Fixed maturity plans and debt funds are not allowed to indicate returns they may generate, leaving investors clueless about whether it is worth investing in a scheme. But a recent circular issued by the capital markets regulator, the Securities and Exchange Board of India (Sebi), would help you make a fair estimate of the returns.
Sebi has mandated all closed-end debt fund schemes to disclose a range of information in their offer documents they file with the regulator for approval. The idea is to enable individuals take informed decisions.
All fund houses will disclose the methodology they adopt for evaluating debt securities and the types of instruments in which the scheme would be investing. So a scheme would need to specify upfront whether it will invest only in certificates of deposit (CDs) or commercial papers (CPs) and treasury bills or a combination of these and others.
Also, fund houses will necessarily have to provide the tentative percentage allocation in various instruments, in accordance to their ratings. For instance, a particular scheme may invest 80% of its portfolio in “AAA” rated CDs or CPs or other instruments and 20% in instruments with “A” rating. This information needs to be mentioned on the offer document.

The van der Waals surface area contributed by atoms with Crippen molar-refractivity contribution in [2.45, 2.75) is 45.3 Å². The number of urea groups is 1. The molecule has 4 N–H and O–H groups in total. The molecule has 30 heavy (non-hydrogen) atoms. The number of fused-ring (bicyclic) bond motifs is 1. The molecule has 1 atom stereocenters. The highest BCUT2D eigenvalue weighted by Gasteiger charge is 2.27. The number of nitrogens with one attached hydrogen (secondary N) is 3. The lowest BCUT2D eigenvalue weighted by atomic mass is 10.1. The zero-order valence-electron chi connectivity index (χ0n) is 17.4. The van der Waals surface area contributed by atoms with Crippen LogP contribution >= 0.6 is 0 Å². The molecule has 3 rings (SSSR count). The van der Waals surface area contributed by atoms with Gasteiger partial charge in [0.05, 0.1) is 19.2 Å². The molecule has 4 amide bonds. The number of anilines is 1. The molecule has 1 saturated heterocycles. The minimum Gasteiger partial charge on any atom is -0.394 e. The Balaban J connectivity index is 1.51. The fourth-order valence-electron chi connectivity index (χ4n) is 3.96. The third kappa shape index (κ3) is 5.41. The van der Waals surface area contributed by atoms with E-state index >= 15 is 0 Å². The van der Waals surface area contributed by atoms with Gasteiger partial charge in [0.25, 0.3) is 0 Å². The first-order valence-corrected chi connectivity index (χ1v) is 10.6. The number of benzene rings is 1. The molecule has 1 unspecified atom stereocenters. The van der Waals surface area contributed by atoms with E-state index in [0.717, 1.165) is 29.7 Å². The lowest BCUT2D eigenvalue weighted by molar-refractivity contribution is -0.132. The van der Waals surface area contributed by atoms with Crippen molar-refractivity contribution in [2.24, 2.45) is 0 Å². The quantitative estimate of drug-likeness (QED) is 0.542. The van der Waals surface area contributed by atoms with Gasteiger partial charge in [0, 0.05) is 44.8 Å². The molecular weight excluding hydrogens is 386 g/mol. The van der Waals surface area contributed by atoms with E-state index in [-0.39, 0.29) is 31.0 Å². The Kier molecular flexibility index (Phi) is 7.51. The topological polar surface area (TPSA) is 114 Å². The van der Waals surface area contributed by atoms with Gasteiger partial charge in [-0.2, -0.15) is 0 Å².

How will this information help?
Such information will give you a broad sense about a particular scheme and help decide whether the scheme suits your investment profile or not. For instance, if a particular closed-end scheme mentions that it would invest close to 80% of the corpus in “AAA” rated securities, it indicates that the scheme carries very little risk compared with a scheme that may mainly invest in “BBB” rated securities. While the former will yield less returns than the latter, the risk in the latter is much higher due to low rating. If you are willing to take high risk for high returns, the second scheme will suit you.
Can the information change?
A scheme needs to invest in accordance with the information it provides in the offer document. Any deviation in the investment mandate can happen only if it is approved by Sebi. Also, when doing this, the scheme needs to provide an exit option to existing investors without charging any load.